Editorial

OP-ED:The Kitsap Sun, October 13, 2004
http://www.kitsapsun.com/news/2004/oct/13/we-need-school-choice-but-not-a-school-sales-tax/?printer=1/

We Need School Choice, but Not a School Sales Tax

By PAM DZAMA

The election next month will give us the opportunity to voice our opinion on the condition of education in this state. We'll be asked to affirm or reject Referendum 55, establishing charter schools. We'll also be asked to raise the state sales tax by over 15 percent to increase educational funding.

Last session, our state representatives in Olympia finally approved a measure to establish charter schools. Washington would join 40 other states and the District of Columbia in offering this educational choice. Forty-five new charter schools could be opened over a six-year period. Additionally, poor-performing public schools could convert to charter schools, if local school boards approve.

Charter schools usually offer greater flexibility. They must, however, meet rigorous state academic standards, including the Washington Assessment of Student Learning and the Iowa Test of Basic Skills. They also must comply with requirements in the Federal No Child Left Behind Act of 2001.

Charter schools are still public schools funded with taxpayer dollars. Since funding is based on school attendance, where the dollars follow the students, these schools don't take money out of the school system, as many opponents claim. They will give a choice to parents of students in low-performing schools.

Don's very small, and they compared students with disparate backgrounds. A better study was done by the Department of Education and also by some members of the Hoover Institution's Koret Task Force on K-12 Education. These findings indicate a higher level of proficiency in students attending charter schools. Their study showed charter school students in Arizona and California score 7 percent to 8 percent higher in reading and math proficiency compared to the nearest public school.

This seemingly common-sense school option is opposed by the Washington Education Association. It fears its ability to empower the public. Many students wouldn't be trapped in failing schools if real choices exist. Creating choices to the established educational bureaucracy will raise the level of proficiency for students in all schools, not create a risky situation as some imply. That's normally what happens when competition is introduced into the marketplace. I urge a "Yes" vote on Referendum 55 as a start in needed educational choice.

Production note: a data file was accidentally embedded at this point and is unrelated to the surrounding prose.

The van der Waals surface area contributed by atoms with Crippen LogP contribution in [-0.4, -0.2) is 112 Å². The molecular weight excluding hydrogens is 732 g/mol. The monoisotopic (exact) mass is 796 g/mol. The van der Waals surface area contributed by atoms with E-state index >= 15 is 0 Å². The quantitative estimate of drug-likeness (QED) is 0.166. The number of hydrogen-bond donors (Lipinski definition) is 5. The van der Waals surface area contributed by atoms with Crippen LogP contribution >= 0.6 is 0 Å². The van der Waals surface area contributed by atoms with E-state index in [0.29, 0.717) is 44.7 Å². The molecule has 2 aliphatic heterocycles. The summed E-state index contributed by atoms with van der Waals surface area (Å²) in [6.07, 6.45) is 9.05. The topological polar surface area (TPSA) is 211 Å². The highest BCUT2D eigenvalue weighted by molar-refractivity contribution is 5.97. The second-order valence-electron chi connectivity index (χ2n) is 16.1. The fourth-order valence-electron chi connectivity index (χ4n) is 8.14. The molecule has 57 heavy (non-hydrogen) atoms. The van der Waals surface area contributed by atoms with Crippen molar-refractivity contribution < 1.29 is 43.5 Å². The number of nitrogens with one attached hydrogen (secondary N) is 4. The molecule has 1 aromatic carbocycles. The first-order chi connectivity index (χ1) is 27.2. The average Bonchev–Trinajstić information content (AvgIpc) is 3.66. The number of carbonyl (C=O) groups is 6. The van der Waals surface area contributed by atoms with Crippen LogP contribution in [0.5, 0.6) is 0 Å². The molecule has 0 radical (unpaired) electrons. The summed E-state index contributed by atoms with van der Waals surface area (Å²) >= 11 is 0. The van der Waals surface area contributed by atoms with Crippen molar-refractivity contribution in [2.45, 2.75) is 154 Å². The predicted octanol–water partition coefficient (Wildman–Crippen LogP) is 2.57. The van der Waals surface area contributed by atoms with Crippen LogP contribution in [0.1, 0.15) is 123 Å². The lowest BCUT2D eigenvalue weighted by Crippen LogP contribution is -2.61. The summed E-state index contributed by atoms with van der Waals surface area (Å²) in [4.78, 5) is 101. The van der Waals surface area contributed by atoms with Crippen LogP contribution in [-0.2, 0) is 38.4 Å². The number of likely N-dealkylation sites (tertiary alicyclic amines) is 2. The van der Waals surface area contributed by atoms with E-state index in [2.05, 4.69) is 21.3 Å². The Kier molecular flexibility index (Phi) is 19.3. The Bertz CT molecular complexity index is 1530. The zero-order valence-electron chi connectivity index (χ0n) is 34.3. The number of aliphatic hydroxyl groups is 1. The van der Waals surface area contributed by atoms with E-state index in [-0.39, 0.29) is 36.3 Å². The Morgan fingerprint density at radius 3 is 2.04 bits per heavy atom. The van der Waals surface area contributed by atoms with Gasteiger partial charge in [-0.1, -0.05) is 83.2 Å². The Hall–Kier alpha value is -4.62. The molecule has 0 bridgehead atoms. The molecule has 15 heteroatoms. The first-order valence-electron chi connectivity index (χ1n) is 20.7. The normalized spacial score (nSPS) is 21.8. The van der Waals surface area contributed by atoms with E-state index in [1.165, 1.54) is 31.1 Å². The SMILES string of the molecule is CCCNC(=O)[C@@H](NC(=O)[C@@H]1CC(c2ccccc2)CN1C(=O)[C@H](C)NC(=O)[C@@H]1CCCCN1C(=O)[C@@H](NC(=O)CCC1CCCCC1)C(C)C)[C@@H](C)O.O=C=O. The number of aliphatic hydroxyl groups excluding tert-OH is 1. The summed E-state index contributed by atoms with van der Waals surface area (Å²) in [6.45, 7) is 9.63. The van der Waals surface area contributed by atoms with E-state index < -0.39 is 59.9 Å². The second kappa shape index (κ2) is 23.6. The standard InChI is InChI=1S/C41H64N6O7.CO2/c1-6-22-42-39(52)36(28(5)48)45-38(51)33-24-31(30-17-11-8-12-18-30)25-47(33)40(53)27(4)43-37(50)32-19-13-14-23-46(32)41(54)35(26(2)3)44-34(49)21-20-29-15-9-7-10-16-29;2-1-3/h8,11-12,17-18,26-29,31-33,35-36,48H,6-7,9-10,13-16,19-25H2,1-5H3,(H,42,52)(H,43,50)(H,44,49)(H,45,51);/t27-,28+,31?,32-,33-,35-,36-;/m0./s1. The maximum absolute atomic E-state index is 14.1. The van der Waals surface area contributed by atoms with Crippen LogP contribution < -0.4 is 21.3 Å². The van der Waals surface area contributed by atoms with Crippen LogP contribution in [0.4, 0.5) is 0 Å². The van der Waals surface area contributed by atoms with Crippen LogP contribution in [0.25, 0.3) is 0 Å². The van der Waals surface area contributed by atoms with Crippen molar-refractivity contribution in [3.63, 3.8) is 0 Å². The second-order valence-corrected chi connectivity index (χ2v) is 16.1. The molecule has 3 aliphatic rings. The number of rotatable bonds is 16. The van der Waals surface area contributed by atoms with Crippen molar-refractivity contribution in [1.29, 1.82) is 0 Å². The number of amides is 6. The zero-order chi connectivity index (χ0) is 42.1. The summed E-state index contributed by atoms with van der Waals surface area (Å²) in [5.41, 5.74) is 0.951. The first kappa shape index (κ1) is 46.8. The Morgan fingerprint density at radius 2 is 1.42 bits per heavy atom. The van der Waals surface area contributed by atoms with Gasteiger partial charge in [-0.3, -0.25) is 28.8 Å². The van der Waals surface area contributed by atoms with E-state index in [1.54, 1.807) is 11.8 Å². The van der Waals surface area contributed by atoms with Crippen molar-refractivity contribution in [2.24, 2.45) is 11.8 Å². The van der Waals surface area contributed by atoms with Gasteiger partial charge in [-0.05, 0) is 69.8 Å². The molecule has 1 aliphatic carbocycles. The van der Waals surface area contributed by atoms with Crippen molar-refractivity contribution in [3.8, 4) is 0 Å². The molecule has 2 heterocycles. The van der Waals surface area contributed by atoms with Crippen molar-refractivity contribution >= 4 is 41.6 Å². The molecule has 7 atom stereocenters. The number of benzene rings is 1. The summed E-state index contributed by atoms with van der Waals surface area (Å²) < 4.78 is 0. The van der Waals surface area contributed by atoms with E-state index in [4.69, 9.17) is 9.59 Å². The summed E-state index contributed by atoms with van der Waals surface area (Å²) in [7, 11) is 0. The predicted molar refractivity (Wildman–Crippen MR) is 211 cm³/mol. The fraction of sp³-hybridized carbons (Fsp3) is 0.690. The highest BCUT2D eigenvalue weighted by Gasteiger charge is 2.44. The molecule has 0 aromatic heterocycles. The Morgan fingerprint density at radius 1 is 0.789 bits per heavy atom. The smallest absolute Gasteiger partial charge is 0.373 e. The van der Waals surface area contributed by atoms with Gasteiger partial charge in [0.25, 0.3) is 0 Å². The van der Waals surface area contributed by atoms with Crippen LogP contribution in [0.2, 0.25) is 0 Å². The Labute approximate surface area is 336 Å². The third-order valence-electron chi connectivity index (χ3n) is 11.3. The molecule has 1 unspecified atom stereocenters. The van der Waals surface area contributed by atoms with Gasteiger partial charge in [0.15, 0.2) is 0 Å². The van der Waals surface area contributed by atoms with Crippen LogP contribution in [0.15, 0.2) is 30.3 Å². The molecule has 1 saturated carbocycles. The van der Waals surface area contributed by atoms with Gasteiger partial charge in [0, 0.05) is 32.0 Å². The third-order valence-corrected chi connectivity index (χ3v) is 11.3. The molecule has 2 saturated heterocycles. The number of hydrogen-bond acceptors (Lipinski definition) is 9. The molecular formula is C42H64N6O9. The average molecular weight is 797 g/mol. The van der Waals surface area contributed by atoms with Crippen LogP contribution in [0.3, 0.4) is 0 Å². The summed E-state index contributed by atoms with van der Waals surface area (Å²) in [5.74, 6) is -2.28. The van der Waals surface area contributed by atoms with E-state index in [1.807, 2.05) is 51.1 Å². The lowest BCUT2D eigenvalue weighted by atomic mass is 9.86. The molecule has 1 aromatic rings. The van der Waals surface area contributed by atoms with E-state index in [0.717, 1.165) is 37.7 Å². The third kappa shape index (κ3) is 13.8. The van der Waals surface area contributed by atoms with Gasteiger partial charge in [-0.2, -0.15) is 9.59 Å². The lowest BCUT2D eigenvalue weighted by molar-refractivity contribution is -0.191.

A reader of this page last week described Initiative 884 as a "bucket of worms" and asked whatever happened to Initiatives 728 and 732. Those two initiatives passed overwhelmingly several years ago, albeit without any clue on how to fund their demands for reducing school class size and increasing pay for teachers.

Now we get to vote on Initiative 884, which would provide funding for those well-meaning though flawed requirements, among other things. It's too bad the original initiatives didn't stipulate their funding mechanism. It's always nice to vote for "Mother and Apple Pie," as long as you don't have to pay for it.

Initiative 884 would create a "Washington Education Trust Fund" to provide $1 billion in additional funding for early childhood education, K-12 and higher education. That's on top of current state dedicated funds and any local levies. It would do so by increasing the state sales tax by 1 cent, from6.5 percent to 7.5 percent. That represents an increase of more than15 percent in our sales tax.

I don't believe money is the answer to the problems that plague our public schools. It always seems the debate about education revolves around inputs (funding) and never about outcomes (results). Months ago, I suggested if money solved the school problem, then the school district in Washington, D.C., should score at the top of the list. They allocated over $15,000 per student during the 2001-02 school year, twice the national average. For that amount of money, their students returned dismal scores on standardized tests.

As for higher education, I've never understood why remedial classes are offered. When I attended college, it was necessary to pass a proficiency test. If you didn't pass, you couldn't attend the school.

Why are we being asked to increase our tax burden to provide more financing for public schools that graduate high school seniors needing remedial classes in college? That's not my idea of a good investment.

The solution for the problem with public schools involves increasing educational choices to create more competition. Teachers should be required to have core majors in all colleges, like history or science, not a general education degree that teaches how to teach but doesn't focus on understanding the subjects they'll be teaching. Money won't solve these problems. I recommend voting "No" on Initiative 884.

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